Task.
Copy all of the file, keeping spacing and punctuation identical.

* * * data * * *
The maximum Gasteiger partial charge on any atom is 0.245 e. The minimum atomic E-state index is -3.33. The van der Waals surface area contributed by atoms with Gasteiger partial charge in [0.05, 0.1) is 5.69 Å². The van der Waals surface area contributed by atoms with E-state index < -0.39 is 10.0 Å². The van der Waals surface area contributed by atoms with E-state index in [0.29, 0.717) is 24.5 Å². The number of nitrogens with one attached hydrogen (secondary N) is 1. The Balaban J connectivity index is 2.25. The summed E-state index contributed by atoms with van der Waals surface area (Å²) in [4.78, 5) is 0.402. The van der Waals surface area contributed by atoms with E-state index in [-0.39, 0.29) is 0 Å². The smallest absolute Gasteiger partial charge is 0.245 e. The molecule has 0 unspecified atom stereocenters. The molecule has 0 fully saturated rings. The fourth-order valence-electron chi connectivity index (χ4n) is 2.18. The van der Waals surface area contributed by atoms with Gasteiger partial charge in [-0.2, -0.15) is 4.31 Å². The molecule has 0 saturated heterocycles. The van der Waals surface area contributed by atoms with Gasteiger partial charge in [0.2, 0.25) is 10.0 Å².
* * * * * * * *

The maximum Gasteiger partial charge on any atom is 0.245 e. The minimum atomic E-state index is -3.33. The van der Waals surface area contributed by atoms with Gasteiger partial charge in [0.05, 0.1) is 5.69 Å². The van der Waals surface area contributed by atoms with E-state index < -0.39 is 10.0 Å². The van der Waals surface area contributed by atoms with E-state index in [0.29, 0.717) is 24.5 Å². The number of nitrogens with one attached hydrogen (secondary N) is 1. The Balaban J connectivity index is 2.25. The summed E-state index contributed by atoms with van der Waals surface area (Å²) in [4.78, 5) is 0.402. The van der Waals surface area contributed by atoms with E-state index in [-0.39, 0.29) is 0 Å². The smallest absolute Gasteiger partial charge is 0.245 e. The molecule has 0 unspecified atom stereocenters. The molecule has 0 fully saturated rings. The fourth-order valence-electron chi connectivity index (χ4n) is 2.18. The van der Waals surface area contributed by atoms with Gasteiger partial charge in [-0.2, -0.15) is 4.31 Å². The molecule has 0 saturated heterocycles. The van der Waals surface area contributed by atoms with Gasteiger partial charge in [0.2, 0.25) is 10.0 Å².